The vocabulary for this page will be divided into two groups. Prepositions:
|kepeken||to use, using, with the help of|
|lon||in, at, on, true, present, exist|
|sama||same as, similar, like, sibling|
|tan||from, because of, cause, reason|
|tawa||to, for, moving, from persp. of|
And regular words (which in this case all relate to locations):
|sewi||up, above, sky, divine, sacred|
|noka||foot, leg, bottom, under|
|poka||hip, side, next to, nearby|
|monsi||back, behind, rear, butt|
|sinpin||face, foremost, front, wall|
Prepositions are words that are attached to other parts of the sentence in order to express a place or time (more on that in the future) or a specific detail about the action.
In toki pona, the words kepeken, lon, sama, tan and tawa are used as prepositions, by being added at the end of the sentence without any extra particles.
Here are some examples of all five of these words, both as prepositions and as regular words:
mi pona e tomo kepeken ilo mi. – I am repairing the house using my tools.
mi toki kepeken toki pona. – I speak in toki pona.
sina kepeken e ilo sitelen. – You are using a writing/drawing tool (pen, pencil, brush).
mi lon tomo sina. – I am in your house.
jan ike li kalama mute lon tomo lipu. – A bad person is being very noisy in the library.
ona li toki e ijo lon. – He/she/they speak the truth (“talk about things that exist”).
mi en sina li sama. – You and I are similar.
meli sama mi li pona. – My sister is good.
kiwen lili li sama lukin pipi. – The pebble (“small rock”) looks like a bug.
mi lape tan ni: mi jo ala e wawa. – I sleep, because i don’t have any energy.
mi tawa tan tomo mi. – I am leaving my house.
ona li awen lon tomo lipu. – They stayed in the library.
tomo tawa mi li pona. – My car (“moving house/structure”) is good.
mi tawa tomo moku. – I am going to the restaurant (“house of food”).
The word tawa can also express perspective.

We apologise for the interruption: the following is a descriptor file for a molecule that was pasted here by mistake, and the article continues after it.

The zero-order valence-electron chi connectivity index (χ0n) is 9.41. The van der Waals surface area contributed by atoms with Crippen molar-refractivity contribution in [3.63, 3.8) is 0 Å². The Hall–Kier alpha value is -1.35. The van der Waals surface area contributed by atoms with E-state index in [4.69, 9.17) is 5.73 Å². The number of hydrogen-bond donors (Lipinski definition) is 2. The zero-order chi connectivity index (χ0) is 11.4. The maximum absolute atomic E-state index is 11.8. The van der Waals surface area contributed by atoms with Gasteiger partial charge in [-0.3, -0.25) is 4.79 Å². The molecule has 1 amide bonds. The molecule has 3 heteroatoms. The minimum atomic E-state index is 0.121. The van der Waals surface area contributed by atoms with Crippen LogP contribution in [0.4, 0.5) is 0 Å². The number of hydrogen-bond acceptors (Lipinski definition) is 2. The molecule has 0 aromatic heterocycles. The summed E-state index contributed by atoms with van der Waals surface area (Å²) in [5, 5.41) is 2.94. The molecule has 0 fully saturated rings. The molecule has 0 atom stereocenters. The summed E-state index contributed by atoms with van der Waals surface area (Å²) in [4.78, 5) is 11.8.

sina pona tawa mi. – I like you. (“You are good for me.”)
Since tawa can be both an adjective and a preposition, certain phrases can be ambiguous. For example, tomo tawa mi can mean both “my car” and “a house, from my perspective”. The specific meaning will depend on context.
And here are some examples of the location words:
waso mute li lon sewi. – Many birds are in the sky.
mi awen lon tomo mi. – I am staying in my house.
mi toki tawa jan sewi. – I speak to a (deity/angel/someone divine/(possibly literally) man in the sky).
mi tawa kepeken noka mi. – I am moving on foot (“using my legs”).
kiwen lili li lon noka mi. – A small rock is below me.
mi tawa lon poka sina. – I walk beside you.
jan poka li ike tawa mi. – I don’t like my neighbor.
poka mi li pakala. – My hip/side is broken.
ona li lon monsi sina. – They are behind you.
jan utala mute li lon sinpin mi. – Warriors are standing in front of me.
lipu suli li lon sinpin ni. – An important document is on this wall.
sinpin ona li pona lukin. – Their face looks good.
There are two different ways to say “goodbye”. If you are leaving, it’s:
mi tawa! – Goodbye! (literally “I’m going.”)
If someone else is leaving, it’s:
tawa pona! – Goodbye! (literally “Good movement!”)
In fact, a lot of words followed by pona are used as greetings.
moku pona! – Bon appetit! / Have a nice meal! (literally “Good food!”)
lape pona! – Good night! / Sweet dreams! (literally “Good sleep!”)
There is also a phrase that functions as many positive expressions, from “thanks” all the way to “peace be upon you”:
pona tawa sina! (literally “Good to you!”)
This part of the document describes how certain toki pona courses differ in explaining certain ideas.
The official book uses lon with a wider meaning, also including “with”. For example, “I speak in toki pona” is translated as mi toki lon toki pona. This does not seem to be a common usage of the word.
The official book uses noka to mean both “foot” and “below”. This is a relatively new usage, and other courses prefer using anpa instead of noka to mean “below” (using noka only to specifically mean “leg” or “foot”.) The word anpa will be covered in page 7.
Sometimes, words like kepeken and tawa can be used both as prepositions (“using”, “towards”) and as verbs (“to use”, “to move”). The official book provides an example for kepeken, where it’s used as a verb:
o kepeken ala ilo ike. – Don’t use bad tools.
But frequently in the toki pona community the e particle is still added, as kepeken is used as a transitive verb, not a preposition:
mi kepeken e ilo. – I’m using tools.
(This method was also preferred by the "o kama sona e toki pona!" course.)
The difference is that in the former example, the object (ilo ike) is directly followed by the phrase kepeken ala, and in the latter, kepeken is followed by e, like for any other verb.
This course will follow the latter convention, since it is less ambiguous and allows for more grammar (For example, it’s possible to more clearly add modifiers after kepeken). But in most such sentences, whether or not e is used should not make the meaning ambiguous.
Now, try to figure out the meaning of these sentences.
And try to translate the following sentences into toki pona.
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